April, 2020

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Issue #127

Looking for free, tantalizing Tales of the Old West?
You're at the right place.


Read this month's Tales and vote for your favorite.
They'll appear in upcoming print volumes of The Best of Frontier Tales Anthologies!

Dust to Dussst
by Gary Kadlec
A murderer without conscience finds his just desserts out in the desert.

* * *

The Road to Silver Prairie
by Samuel Kennedy
New Mexico Territory. Stolen gold. A mysterious gang of Confederate soldiers turned bandits. A Colorado lawman headed to a wild town. Passengers on the stagecoach simply want to reach their destination safely. But danger lurks in unexpected places on the road to Silver Prairie.

* * *

Hiram Settles Down
by D.J. Platt
After forty years of wandering in the west and acquiring a variety of skills, Hiram has decided to settle down. But now some of the less-genteel talents he has may be required to safeguard his new home.

* * *

Passing through Ogallala
by Jim Seals
Hank Lockwood is an old gunhand from the North in need of a horse. Leslie Childs, Jr., is a green, Southern cowhand fresh from his first cattle drive. Their paths collide outside the general store. Will the young man benefit from the elder's experience-or have to learn for himself?

* * *

The Meadow of the Hawk
by Randal Schmidt
After being abandoned by an erstwhile companion, Union army deserter Ollie Ingram wanders through Kansas. When he comes upon an Indian pony left unattended in a meadow, out of pure meanness he decides to ambush the unseen rider. But Providence may have other ideas in store for Ollie.

* * *

Clear Creek Bounty, Part 3 of 3
by Benjamin Thomas
Leland Gordon and his granddaughter "Charlie" make for an unlikely pair of bounty hunters. To bring in the murderous Frank Padgett and his gang, they'll need a smart plan. Playing snake-oil salesmen in a mining camp? Hiring a notorious Pinkerton detective? Whatever it takes!

* * *

Want all of this month's Western stories at once? Click here –

All the Tales

Hiram Settles Down
by D.J. Platt

Libertyville appeared through a heat haze about two miles away. It was a typical western town with a Saloon, general store, livery stable and small assortment of other businesses fronting the main street with a couple of dozen houses scattered hither and yon on either side. It took Hiram Carson and his mule about an hour to cover the distance on foot. He was dressed like most of the other prospectors that occasionally wandered through the area searching for the mother lode. He wore a flat-brimmed hat and long-sleeved shirt for protection against the sun. Flat-heeled boots were better for walking than the cowboy style sported by most western men. He stood about 5'6" tall and weighed about 135 lbs after a good meal. An exceptionally well cared for mule, called Harriet by her owner, as were all her predecessors, carried a pack with Hiram's supplies. A well-used but clean Sharps .50 caliber rifle was carried in a scabbard attached to the forward edge of the pack frame. Appearances to the contrary however, Hiram was a little different from the other prospectors. He was done looking for the mother lode.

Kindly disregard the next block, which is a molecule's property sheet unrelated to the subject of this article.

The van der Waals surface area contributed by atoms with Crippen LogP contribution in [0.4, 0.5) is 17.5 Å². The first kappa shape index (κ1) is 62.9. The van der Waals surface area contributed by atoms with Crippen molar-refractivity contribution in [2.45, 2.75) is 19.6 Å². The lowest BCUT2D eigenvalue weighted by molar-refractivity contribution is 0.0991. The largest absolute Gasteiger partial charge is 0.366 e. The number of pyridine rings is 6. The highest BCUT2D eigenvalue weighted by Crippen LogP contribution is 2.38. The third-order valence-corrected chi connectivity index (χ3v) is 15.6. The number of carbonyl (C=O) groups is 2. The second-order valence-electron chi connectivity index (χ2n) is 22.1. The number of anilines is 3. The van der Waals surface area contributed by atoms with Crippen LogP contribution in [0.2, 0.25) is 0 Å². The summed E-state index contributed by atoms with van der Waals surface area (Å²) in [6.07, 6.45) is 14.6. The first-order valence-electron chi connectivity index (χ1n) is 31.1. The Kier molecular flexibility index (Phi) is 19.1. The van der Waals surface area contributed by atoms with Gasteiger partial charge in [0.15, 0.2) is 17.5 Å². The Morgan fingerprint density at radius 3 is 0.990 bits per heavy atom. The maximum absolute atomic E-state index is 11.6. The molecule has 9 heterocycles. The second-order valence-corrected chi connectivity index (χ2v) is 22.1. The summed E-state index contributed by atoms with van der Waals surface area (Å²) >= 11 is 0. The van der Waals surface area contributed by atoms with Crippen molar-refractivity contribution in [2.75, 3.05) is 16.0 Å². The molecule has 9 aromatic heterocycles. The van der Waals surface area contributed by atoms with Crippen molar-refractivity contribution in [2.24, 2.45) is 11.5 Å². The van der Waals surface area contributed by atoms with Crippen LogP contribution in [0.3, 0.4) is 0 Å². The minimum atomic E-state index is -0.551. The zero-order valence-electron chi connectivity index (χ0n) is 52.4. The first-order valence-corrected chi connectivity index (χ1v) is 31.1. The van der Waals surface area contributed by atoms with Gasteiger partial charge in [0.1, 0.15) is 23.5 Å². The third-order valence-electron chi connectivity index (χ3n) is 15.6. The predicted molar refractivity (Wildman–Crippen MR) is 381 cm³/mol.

Hiram had been in the west since the late forties. He had wandered the west from Idaho to Texas, trapping with mountain men, living with Indians, hunting Buffalo, herding cows, and prospecting. He had taken up prospecting in the latter part of his western career after deciding that both hunting buffalo and herding cows were occupations not to his liking. Hiram had been blessed with an excellent memory. Once he had learned what to look for, he was able to reference the map of the west he had acquired through his years of wandering the plains and mountains and now carried in his head, to remember where and when he had seen promising streams and return to them. The result was that after 7 years of prospecting Hiram had found gold—a lot of gold. In an even more unlikely scenario, unlike most his few contemporaries who had struck it rich, he had not blown the money on whores and liquor. Hiram didn't have anything against whores and liquor. He just believed in moderation and, as a result, found himself a relatively rich man with deposits in various banks across the west.

Having no desire to flaunt his wealth, Hiram, who believed he was somewhere in the latter half of his sixties, had decided to try that one thing he had not yet done—settle down. To that end, he had decided to purchase a business. A livery stable had become available in Libertyville and Hiram had decided to buy it. He had always been good with animals and a livery stable was a business he thought he could understand and run. It would allow him the opportunity to keep busy and put down roots in one place. He looked forward to waking up in the same place every day. He even looked forward to the prospect of forming stable relationships.

Hiram entered the town and made his way to the livery stable. He introduced himself to the livery stable's proprietor. The arrangements had already been made and he and the current owner went to the local lawyer's office and then to the bank to conclude the transaction. After a brief familiarization back at the stable, the previous owner wished him well, saddled a horse and was last seen as a cloud of dust heading east.